Old Mill's Boo scares up his share of big plays

October 29, 1990|By Dave Glassman | Dave Glassman,Special to The Evening Sun

Don't be surprised this week on Halloween night if a shadowy figure, about 5 feet 11 and 185 pounds, cleverly disguised in an Old Mill football uniform with his identity hidden by helmet and face mask, visits the grave of Edgar Allen Poe and leaves, instead of the traditional bottle of cognac, a football.

In fact, the Old Mill offense this year could be called (with apologies to Baltimore's most famous dead writer), "The House of Rusher." Patriots' senior tailback William Beverly, who says Poe is his favorite author, is giving opposing coaches nightmares trying to devise game plans to stop him.

He's everywhere. On offense, he's running the ball (142 carries for 790 yards, 12 touchdowns), catching passes (23 for 355 yards, 15.4-yard avg., four TDs), recovering fumbles (one, returned 84 yards for another TD). On defense, he has intercepted three passes, including a touchdown saver in the end zone with 43-yard return in Friday's 20-2 Old Mill win at Arundel. He averages three tackles per game at safety, said the Patriots' eighth-year coach Pete Regala, "Mostly saving tackles."

Of course, Beverly returns kicks and holds for place kicks, too. He's among area leaders in rushing, receiving and scoring (17 TDs and a two-point conversion for 104 points).

And -- even Poe couldn't make this up -- Beverly's nickname is "Boo."

Not surprisingly, it was a ghost of a play, one that didn't even count, that gave Beverly his biggest thrill this year, his first season starting. "It was in our second game," he said, "against South River. We'd been working on a sprint draw a lot and it hadn't been working. The team was getting frustrated and we wanted to tell the coaches to take it out. Then I went 77 yards on it and it was called back [on a penalty], but we got confidence in the team and the coaches. Things started to click. Since then we've found a way to score."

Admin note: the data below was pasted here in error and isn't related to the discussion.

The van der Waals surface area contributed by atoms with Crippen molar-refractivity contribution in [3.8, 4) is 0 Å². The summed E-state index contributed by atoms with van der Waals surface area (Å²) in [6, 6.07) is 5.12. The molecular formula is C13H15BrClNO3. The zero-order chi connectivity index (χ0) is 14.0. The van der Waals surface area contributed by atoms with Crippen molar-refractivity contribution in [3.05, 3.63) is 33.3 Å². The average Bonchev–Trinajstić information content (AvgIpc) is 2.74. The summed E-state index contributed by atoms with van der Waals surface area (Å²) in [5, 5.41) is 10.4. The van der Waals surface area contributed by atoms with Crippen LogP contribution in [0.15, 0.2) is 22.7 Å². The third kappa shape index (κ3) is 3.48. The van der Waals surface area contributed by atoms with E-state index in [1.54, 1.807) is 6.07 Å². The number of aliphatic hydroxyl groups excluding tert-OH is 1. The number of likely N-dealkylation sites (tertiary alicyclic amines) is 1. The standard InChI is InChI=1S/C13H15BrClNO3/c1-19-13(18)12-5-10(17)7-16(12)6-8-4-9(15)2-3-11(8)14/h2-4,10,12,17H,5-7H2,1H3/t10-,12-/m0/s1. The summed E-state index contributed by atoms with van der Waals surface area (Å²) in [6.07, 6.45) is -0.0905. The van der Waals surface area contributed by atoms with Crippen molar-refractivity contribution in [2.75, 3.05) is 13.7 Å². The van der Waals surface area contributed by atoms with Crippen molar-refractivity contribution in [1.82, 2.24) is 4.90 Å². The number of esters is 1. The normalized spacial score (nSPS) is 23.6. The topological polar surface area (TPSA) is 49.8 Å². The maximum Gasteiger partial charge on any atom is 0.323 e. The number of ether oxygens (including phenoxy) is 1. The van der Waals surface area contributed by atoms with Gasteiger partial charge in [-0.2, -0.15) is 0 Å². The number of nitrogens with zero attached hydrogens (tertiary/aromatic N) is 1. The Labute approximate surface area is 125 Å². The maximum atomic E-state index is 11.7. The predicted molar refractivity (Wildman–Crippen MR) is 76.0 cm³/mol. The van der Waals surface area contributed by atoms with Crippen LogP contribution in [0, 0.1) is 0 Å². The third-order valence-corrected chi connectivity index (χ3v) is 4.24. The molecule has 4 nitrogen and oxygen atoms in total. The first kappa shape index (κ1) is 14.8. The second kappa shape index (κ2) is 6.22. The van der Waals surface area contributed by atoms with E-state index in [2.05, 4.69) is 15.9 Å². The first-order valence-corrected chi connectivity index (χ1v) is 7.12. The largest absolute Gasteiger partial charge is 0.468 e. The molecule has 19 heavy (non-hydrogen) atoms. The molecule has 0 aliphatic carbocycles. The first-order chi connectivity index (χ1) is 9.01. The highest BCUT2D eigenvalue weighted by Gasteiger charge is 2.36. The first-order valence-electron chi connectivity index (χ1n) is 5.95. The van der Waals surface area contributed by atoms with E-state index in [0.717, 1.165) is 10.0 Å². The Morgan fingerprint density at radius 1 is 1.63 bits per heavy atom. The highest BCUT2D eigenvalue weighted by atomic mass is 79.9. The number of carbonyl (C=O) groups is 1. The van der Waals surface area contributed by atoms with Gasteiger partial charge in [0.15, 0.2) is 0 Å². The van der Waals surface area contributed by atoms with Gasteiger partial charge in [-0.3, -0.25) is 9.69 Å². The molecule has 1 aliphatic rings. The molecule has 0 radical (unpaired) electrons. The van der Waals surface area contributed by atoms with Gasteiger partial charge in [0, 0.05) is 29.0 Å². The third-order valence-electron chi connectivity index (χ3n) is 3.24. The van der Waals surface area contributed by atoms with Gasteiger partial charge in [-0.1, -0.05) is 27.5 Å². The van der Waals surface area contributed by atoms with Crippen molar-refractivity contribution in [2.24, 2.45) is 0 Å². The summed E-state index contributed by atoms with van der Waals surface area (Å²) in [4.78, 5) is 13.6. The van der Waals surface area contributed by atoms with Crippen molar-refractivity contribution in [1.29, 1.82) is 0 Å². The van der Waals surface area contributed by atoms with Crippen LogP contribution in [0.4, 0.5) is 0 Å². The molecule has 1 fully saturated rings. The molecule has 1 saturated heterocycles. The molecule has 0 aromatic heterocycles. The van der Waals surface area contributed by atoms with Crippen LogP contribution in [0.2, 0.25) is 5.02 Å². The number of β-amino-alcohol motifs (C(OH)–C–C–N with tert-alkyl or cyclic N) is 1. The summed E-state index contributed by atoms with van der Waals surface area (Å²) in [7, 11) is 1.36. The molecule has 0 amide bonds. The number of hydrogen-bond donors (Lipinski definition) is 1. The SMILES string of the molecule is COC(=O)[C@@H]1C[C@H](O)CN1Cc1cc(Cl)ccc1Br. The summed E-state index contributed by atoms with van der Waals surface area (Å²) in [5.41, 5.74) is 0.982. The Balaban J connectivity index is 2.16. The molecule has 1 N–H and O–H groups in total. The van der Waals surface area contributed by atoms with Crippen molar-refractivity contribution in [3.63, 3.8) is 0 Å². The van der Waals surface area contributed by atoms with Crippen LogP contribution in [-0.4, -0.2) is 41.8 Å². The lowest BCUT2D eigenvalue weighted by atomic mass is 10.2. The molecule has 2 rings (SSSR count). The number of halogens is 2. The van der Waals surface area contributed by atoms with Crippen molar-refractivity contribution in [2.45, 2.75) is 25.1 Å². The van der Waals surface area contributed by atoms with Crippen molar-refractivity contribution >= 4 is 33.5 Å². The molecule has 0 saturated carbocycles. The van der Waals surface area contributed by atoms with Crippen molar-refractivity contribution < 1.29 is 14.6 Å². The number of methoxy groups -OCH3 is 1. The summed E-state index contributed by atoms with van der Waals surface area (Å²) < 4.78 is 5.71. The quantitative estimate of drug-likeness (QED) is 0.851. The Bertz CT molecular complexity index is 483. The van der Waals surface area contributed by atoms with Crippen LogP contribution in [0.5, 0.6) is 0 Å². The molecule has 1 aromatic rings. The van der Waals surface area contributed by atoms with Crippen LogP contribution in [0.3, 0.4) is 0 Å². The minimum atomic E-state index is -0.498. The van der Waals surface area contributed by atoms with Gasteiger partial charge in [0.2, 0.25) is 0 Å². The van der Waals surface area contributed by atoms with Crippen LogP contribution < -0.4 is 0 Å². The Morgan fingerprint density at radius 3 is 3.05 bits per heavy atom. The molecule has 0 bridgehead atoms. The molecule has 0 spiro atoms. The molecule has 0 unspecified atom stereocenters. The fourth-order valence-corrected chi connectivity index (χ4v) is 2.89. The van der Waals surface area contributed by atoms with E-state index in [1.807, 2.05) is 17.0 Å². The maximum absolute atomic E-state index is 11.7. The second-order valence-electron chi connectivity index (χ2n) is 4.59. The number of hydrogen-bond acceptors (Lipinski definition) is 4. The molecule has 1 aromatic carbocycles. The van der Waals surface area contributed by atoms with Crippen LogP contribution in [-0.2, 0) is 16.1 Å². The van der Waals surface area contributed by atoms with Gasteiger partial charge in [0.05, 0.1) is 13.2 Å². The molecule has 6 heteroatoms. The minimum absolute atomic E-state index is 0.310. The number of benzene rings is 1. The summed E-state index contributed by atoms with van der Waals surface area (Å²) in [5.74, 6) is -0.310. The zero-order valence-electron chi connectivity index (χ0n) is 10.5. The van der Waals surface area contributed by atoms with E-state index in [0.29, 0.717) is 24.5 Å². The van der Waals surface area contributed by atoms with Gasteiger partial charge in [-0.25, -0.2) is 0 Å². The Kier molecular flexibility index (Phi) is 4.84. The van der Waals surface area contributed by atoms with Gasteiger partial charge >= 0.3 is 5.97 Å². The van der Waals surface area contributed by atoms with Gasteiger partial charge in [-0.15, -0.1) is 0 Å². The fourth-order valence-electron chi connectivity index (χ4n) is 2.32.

There's another mystery, of the administrative variety, surrounding the No. 8 Patriots (7-1, 4-1 in the Anne Arundel 4A league). They trail Severna Park by a game in their league, yet "Right now we're on top of Region IV in points," for the state playoffs, said Regala.

The Patriots play host to Broadneck (1-6, 1-5) this Friday before closing the regular season at Glen Burnie (6-2, 4-1) the following week.

Old Mill hasn't earned its record with a one-man fright show, either. Four other seniors -- quarterback Eric Scott, guard Brian Evans, tackle John Bussey and defensive tackle Taray Rollins -- are major contributors to the Patriots' success.

Though college coaches are interested in Beverly, including some from Division I schools, he admits he might have to go to prep school or junior college first. "This year I'm pushing it hard," he said. "One of my goals -- since my parents helped me so much -- is to get an education so I can help them out when I get older as much as I possibly can . . . Football won't last forever."

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